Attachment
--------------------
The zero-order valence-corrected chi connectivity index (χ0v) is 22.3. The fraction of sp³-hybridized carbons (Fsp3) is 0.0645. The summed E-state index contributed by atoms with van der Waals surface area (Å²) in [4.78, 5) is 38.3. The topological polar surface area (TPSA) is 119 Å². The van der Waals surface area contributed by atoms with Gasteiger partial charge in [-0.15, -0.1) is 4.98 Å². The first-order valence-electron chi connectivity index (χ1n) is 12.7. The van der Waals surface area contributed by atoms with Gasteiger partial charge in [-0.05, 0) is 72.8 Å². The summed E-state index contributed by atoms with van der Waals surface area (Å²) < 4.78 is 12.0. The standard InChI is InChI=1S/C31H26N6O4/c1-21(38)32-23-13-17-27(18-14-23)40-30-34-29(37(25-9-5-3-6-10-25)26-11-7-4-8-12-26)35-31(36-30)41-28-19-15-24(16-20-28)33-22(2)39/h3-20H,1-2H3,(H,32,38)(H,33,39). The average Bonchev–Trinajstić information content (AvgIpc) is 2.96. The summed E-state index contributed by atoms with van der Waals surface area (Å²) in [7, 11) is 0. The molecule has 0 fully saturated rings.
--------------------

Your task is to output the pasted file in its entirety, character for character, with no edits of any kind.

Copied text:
The zero-order valence-corrected chi connectivity index (χ0v) is 22.3. The fraction of sp³-hybridized carbons (Fsp3) is 0.0645. The summed E-state index contributed by atoms with van der Waals surface area (Å²) in [4.78, 5) is 38.3. The topological polar surface area (TPSA) is 119 Å². The van der Waals surface area contributed by atoms with Gasteiger partial charge in [-0.15, -0.1) is 4.98 Å². The first-order valence-electron chi connectivity index (χ1n) is 12.7. The van der Waals surface area contributed by atoms with Gasteiger partial charge in [-0.05, 0) is 72.8 Å². The summed E-state index contributed by atoms with van der Waals surface area (Å²) < 4.78 is 12.0. The standard InChI is InChI=1S/C31H26N6O4/c1-21(38)32-23-13-17-27(18-14-23)40-30-34-29(37(25-9-5-3-6-10-25)26-11-7-4-8-12-26)35-31(36-30)41-28-19-15-24(16-20-28)33-22(2)39/h3-20H,1-2H3,(H,32,38)(H,33,39). The average Bonchev–Trinajstić information content (AvgIpc) is 2.96. The summed E-state index contributed by atoms with van der Waals surface area (Å²) in [7, 11) is 0. The molecule has 0 fully saturated rings.